Monday, January 2, 2012

Kicking Diet Soda's Ass and the Possibility of Camping

I didn't make any New Years resolutions, at least nothing that is blogworthy. I did set a few goals about training, losing weight, blah blah blah. One thing I did decide to work on was kicking the Diet Pepsi habit. I love the stuff. It's not like I'm one of those people who drink it in lieu of coffee and late into the night, no, it's been a one-pepsi-a-day habit for years. Literally years.  It harkens back to the days of yore when I was a smoker and just generally lived an unhealthy lifestyle.

I'm not convinced that diet soda is really all that bad for you but on the other hand, there seems to be a growing body of evidence that it's not all that good for you either.

Here's a shot of me on December 31 swilling away at what hopefully will be my last Diet Pepsi. I'm trying to enjoy drinking plain water with a bit of lime. The dull headache that I predicted would hit me by the end of the first day never materialized.

On a more relevant topic, last night I signed up for the Midwest Women's Mountain Bike Clinic (here's their website) held in Brown County State Park, Nashville, Indiana, June 9-10. Unless I can talk another adventurous soul into signing up, I'll probably be hitting this one solo. And that's ok. It looks like a great get-away kind of weekend.

I struggled with what level to assign myself -- Intro, Beginner, Intermediate or Advanced. I'm probably somewhere between Beginner and Intermediate.  The criteria are as follows:

 Beginner Criteria
* You have been mountain biking for at least one (1) year. CHECK
* You have decent general riding skills and good fitness, but lack the ability and confidence to tackle terrain beyond a beginner level.CHECK
* You have a basic understanding of braking, shifting and steering and can handle riding smooth dirt paths with few rocks, roots and technical areas.CHECK
* You may be looking to improve your fitness and can only handle riding for a few hours before tiring.CHECK
Intermediate Criteria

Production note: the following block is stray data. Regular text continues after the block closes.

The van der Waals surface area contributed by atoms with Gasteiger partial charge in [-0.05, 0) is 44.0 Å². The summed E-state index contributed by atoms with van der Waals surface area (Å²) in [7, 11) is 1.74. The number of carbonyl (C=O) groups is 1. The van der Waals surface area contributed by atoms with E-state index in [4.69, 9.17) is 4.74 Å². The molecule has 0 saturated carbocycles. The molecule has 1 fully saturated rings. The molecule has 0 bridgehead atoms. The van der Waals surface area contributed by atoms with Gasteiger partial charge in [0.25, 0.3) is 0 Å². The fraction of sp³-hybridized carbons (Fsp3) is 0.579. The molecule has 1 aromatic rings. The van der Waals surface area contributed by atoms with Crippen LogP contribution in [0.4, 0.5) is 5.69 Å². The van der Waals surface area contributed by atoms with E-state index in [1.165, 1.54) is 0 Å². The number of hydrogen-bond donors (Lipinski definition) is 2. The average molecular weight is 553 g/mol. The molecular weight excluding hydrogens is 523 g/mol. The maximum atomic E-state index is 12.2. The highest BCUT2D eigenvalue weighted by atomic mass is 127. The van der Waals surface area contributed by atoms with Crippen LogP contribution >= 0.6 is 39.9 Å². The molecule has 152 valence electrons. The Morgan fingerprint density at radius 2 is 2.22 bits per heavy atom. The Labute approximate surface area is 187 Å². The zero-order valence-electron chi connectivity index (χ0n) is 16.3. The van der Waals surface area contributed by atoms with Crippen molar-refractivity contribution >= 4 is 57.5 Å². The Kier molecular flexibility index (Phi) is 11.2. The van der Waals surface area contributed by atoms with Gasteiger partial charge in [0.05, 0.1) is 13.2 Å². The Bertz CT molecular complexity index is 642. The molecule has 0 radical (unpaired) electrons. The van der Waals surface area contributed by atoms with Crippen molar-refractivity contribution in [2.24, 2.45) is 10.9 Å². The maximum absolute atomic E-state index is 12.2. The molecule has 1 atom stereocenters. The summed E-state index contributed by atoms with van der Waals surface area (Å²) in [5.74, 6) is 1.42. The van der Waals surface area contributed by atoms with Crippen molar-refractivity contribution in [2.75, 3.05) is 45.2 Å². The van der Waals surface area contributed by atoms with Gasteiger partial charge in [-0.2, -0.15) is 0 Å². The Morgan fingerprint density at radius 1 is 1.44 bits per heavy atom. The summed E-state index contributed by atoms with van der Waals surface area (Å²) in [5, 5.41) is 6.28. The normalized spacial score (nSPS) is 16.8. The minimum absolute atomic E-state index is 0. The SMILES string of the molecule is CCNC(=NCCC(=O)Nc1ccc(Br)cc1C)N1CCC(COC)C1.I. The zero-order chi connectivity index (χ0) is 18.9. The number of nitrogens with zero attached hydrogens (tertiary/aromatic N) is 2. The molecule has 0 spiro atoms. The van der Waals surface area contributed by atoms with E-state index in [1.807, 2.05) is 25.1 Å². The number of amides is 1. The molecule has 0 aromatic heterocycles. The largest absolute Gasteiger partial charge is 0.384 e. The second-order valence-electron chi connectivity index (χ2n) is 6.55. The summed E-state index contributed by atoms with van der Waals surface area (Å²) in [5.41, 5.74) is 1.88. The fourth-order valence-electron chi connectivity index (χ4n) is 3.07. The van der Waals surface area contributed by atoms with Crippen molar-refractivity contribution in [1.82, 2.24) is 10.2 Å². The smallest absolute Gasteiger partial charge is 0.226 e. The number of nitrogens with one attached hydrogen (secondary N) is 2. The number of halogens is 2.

* You have been mountain biking for over two (2) years and have solid intermediate-level skills. ...DEFINITELY NOT SOLID
* You are comfortable with almost all aspects of mountain biking and can handle more technical terrain with rocks, roots and small logs (up to 6"). MMMM, SMALL LOGS ARE OK...
* You have good control of your bike on intermediate to slightly more advanced trail and are comfortable climbing on non-technical singletrack. CHECK
* You are physically fit and can handle riding for several hours at a time. ...UH, ARE THERE BREAKS?
     ~ you must be able to perform a front and rear wheel lift as well as ride logs up to 6" in diameter   REAR WHEEL LIFT??????????? wtf????

Beginner it is. Maybe I'll learn to perform a rear wheel lift.  

Being in a state park, it is suggested and encouraged that clinic participants camp.  In tents. For those who absolutely must have their air conditioning, there are hotel options outside of the park. Let me go on record by stating that I hate tent camping with a passion. Oh sure, it's all fun while you're setting things up --- picking out the spot, fighting to erect the tent, inflating the air mattress.  Then reality sets in. If it's hot, it will be hotter in the tent. Sleeping on an air mattress is hardcore shit. At night it's freezing and if you have to make a bathroom run at 2 a.m., it's generally to a building lit by a large floodlight that has attracted every species of nocturnal insect ever documented. 

In the morning your stuff is all damp. The campfire that smelled so good last night has permeated everything you brought with woodsmoke and it reeks. It is damp and smelly. You are damp and smelly.  And when you are finished camping and tear down the tent, it goes into your car and makes the long drive home, stinking up your car with its damp smelliness.  So now your car stinks and there are probably slugs and other such things that hitched a ride on the tent.  

But there is some sort of fun around the campfire after the riding is done that is probably a big part of the culture of the Midwest Women's Mountain Bike Clinic. And I would hate to be the weenie who, at the end of the day, packed up my bike and just left without a bit of socializing.  

So maybe I will have to set my hatred of tent camping aside for this one event. 


Mike said...

Good luck kicking the soda habit. You can do it!

The mtb clinic should be fun. You can't shame reindeer Mary into it?

Anonymous said...

I read this clutching a diet coke, but good for you.

Maybe you could get a camping stunt double to do the camping parts for you.

Kate said...

I'm just about there on MTB camp. I really really want to go. If I wimp out on Kanza, I'm there for sure. Possibly either way. I keep looking at the criteria...I think I'd sign up for intermediate.

Do you ride clipless on your MTB? A rear wheel lift is pretty easy if you do.